So the US10 cheap meter gives 2.46V for water. That is amazing, considering that I was too lazy to clean the glass, which for sure has some faint whisky traces left. My offset to the pH meter ADC is +2.5V, implying that water should read +2.50V. Again I am only using home tap water. Perhaps whisky and heavy metal traces in the tap water balances out. 🙂

Now that I think I should test at the other extremes, very acid and very basic. I have googled the following pH value charat, and see if I can find some more things to test/calibrate.

ph values chart

I just finished lunch. Before eating the desert Chinese mandarin dessert, I toodk a photo, and checked it pH.

chinese madarin

And green tea pH again.

green test 2.58v

Now there is the pH of something that I really want to know, the body wash I am suing every day.

I found the analog voltage. Now I need to calcule the pH value.

jj 2 in 1 pH5.5

ph results table

Now soy sauce and vinegar

soy sauce and vinegar

And finally, very acidic bleach and drain pipe cleaner!

bleach and drian pipe cleaner

The time has come to write the python program

Now I have enough samples, from very acidic to very basic, to get the ph per volt ratio which is used to get from measure analog output in volts to the pH value.

I am making morning coffee with milk, and a selfie!

coffee with milk

I updated the Excel worksheet with coffee and tea. Now the average pH/V is recursively self calibrating, meaning that more measurements added, more “accurate” is the average pH/V.

What I found too good to be true is that the measured pH value of the JJ body wash claiming pH5.5 is 5.51!

ph worksheet update

Now I have drawn the graph to get the values for the Rpi python program to calculate the pH values.

ph worksheet

/ to continue, …

Part 2 – Chinese to English Manual Translation and Suggestion for Newbies

Well, give me the link of the Chinese manual, I can translate it into broken English. 🙂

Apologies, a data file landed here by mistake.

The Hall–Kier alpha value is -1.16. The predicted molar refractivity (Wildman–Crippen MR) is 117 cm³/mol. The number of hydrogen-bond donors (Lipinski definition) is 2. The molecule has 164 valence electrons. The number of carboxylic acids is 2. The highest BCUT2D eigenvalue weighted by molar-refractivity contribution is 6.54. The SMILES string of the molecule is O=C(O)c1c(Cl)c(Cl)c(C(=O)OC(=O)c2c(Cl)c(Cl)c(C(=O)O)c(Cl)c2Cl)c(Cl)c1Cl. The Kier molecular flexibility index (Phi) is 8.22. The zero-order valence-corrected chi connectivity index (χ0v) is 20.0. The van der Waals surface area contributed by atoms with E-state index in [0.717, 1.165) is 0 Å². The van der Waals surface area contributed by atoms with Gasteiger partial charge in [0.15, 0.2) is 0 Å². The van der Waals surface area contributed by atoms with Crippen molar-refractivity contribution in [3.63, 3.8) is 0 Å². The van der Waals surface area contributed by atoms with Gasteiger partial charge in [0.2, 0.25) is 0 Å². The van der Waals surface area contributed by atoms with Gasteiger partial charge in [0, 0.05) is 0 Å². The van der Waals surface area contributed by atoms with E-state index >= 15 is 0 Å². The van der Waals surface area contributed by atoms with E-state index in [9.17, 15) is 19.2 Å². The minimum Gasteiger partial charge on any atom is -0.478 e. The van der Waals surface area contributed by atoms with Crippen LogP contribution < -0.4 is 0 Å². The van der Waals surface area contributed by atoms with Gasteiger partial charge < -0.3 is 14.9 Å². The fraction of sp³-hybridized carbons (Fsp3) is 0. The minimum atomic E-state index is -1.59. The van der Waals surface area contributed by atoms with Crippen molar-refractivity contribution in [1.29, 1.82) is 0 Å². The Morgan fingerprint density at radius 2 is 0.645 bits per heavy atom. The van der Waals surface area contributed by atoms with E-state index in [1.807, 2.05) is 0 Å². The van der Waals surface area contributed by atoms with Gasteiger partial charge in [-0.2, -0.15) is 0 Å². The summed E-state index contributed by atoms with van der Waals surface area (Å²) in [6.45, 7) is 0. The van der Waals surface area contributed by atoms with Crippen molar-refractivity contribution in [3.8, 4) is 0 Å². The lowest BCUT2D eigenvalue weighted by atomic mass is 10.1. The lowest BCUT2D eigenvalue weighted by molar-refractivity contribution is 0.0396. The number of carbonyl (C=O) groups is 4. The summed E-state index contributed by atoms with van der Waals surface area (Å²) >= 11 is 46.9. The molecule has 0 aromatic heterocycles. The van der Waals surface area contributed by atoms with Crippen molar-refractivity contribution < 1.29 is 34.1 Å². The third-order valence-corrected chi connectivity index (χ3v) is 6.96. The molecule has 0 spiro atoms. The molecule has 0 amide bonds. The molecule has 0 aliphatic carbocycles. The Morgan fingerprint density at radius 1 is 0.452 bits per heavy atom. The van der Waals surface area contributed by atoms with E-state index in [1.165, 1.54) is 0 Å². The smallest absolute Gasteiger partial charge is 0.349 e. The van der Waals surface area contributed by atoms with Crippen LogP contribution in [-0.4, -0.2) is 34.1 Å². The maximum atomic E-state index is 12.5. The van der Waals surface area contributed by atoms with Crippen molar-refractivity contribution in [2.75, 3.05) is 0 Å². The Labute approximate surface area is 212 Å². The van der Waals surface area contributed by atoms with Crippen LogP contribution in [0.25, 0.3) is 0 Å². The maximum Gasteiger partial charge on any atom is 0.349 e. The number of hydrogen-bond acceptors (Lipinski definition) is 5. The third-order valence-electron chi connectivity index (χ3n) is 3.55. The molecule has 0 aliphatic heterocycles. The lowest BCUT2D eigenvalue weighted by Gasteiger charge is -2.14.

Do you mean the AT instruction set? Or the hardware setup? I guess they are common to all the real and fake boards. I can do the translation if that is what you need.

The basic Hello test is universal. You say “AT\r\n”, and the Ph Board will return “OK”. The general commands are also universal:

Reset, Current Ph value, Temperature, Threshold, Factory default setting, Current operation mode, …

ph at code

If you wish to translate the names of the pins. Here is one for the J3, J4 pinouts.


You may have already found the location of DS18B20 temperature sensor pin. This is a standard device, so you don’t need to read their instruction.

One other thing is that the vendor recommends to use their CH340 cable. This is important, because other cables using PL23dxx might not work for their board.

You may also find other teething problems. I have a brief suggestion list for the newbies.

  1. Test Rpi 3V3 signals is OK
  2. Test Rpi 3V3 signals converted to 5V logcie is OK.
  3. Test Rpi 3V3/5V0 loopback hardware is OK.
  4. Test Rpi sending string such as “AT/r/n” is OK
  5. Test is CH340 cable is OK

One final reminder to USB CH340 newbies: Remember to disable Serial Console at the Rpi Config Menu:

serial cable disable

And the plug and play, no library required, minimal, complete, verifiable, UART self test/loopabck, repeat send AT/r/n python program.

UART Self Test Program

# uart_test06 tlfong01 2019apr08hkt1603 ***

# Computer = Rpi3B+
# Linux    = $ hostnamectl = raspberrypi Raspbian GNU/Linux 9 (stretch) Linux 4.14.34-v7+ arm 
# Python   = >>> sys.version = 3.5.3 Jan 19 2017

# Test 1   - repeatWriteBytes() - UART port repeatedly send out bytes.  
# Function - Repeat many times sending bytes, pause after each bytes.

# Test 2   - loopBackTest() - UART port send and receive bytes.
# Function - Send one bytes to TX, wait some time (Note 1), then read bytes back from RX.